When a history of moderate, centrist politics is written, if a publisher has not commissioned such an obituary already, there will be successes to record.
But, just as Napoleon’s biographers discovered, Waterloo cannot be glossed over.
The Waterloo issue is easily defined but not so easily resolved, as none of the 10 housing ministers this century were philosophically disposed to remaking a dysfunctional system.
The crisis is defined by one administration after another clinging to a sinking ship, hoping against hope for a different outcome despite unchanging policies. Micawberism as social policy.
Housing Minister Darragh O’Brien admitted that less than half of the 30,000 houses needed will be delivered this year because of Covid-19.
That a global investment company that bought most of an estate in Maynooth is involved in buying a 112-house development in Dublin for rental sharpens the whiff around housing policies.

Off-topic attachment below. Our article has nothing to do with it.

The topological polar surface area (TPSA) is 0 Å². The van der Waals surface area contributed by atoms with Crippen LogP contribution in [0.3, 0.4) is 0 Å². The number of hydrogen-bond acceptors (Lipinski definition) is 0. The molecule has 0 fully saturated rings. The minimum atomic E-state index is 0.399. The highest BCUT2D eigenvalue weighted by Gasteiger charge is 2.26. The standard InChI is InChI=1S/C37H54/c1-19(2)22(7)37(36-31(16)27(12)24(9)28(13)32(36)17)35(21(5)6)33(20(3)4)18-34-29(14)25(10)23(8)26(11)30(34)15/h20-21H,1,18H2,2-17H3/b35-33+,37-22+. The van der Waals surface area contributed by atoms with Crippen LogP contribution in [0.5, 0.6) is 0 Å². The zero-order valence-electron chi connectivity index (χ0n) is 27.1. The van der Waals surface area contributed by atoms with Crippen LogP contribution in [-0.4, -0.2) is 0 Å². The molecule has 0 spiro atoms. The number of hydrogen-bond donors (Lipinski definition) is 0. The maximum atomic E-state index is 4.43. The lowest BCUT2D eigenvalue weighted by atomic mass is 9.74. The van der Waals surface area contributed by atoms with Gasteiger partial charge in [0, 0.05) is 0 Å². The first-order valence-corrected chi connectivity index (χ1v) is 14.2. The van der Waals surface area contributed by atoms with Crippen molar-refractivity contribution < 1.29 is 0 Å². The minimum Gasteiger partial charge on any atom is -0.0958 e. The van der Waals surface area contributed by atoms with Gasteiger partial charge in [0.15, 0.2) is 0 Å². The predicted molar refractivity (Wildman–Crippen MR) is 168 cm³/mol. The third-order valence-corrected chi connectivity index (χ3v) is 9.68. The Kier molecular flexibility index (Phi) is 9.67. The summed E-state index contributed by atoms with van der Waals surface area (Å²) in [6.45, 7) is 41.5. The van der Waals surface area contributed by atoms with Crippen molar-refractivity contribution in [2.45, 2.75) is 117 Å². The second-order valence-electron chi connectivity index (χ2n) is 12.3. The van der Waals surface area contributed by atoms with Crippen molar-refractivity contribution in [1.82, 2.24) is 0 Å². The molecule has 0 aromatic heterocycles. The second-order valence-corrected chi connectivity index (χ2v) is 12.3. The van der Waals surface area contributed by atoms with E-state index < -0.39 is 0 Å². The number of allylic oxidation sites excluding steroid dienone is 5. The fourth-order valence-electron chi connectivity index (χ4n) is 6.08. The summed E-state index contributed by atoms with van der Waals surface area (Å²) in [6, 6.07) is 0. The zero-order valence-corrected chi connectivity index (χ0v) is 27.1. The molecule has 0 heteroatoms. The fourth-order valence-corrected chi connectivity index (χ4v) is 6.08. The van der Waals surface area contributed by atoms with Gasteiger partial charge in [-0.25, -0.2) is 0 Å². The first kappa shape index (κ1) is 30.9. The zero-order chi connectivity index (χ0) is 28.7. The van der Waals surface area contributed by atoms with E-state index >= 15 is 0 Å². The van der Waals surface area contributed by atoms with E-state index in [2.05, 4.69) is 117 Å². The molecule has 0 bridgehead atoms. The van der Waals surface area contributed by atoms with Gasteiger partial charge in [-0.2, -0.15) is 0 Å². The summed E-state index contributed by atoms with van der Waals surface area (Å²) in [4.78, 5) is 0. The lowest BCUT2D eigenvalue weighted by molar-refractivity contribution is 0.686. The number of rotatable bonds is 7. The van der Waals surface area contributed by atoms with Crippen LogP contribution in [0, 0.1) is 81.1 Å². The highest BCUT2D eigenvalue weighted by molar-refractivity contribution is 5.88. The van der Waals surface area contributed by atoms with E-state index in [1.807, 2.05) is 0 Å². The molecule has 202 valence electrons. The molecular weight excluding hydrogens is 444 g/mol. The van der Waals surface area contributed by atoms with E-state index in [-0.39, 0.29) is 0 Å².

That 90% of Dublin apartments sold go for rental adds to that stink.
When an obituarist comes to write that history, their epilogue will be simple enough.
They will record the justified anger that drove the sons and daughters of older supporters of centrist parties to reject them because they made home-ownership impossible, because they put corporate interests before community.
Had Napoleon been so stupid and so blind to the obvious, his Waterloo would have come many decades earlier.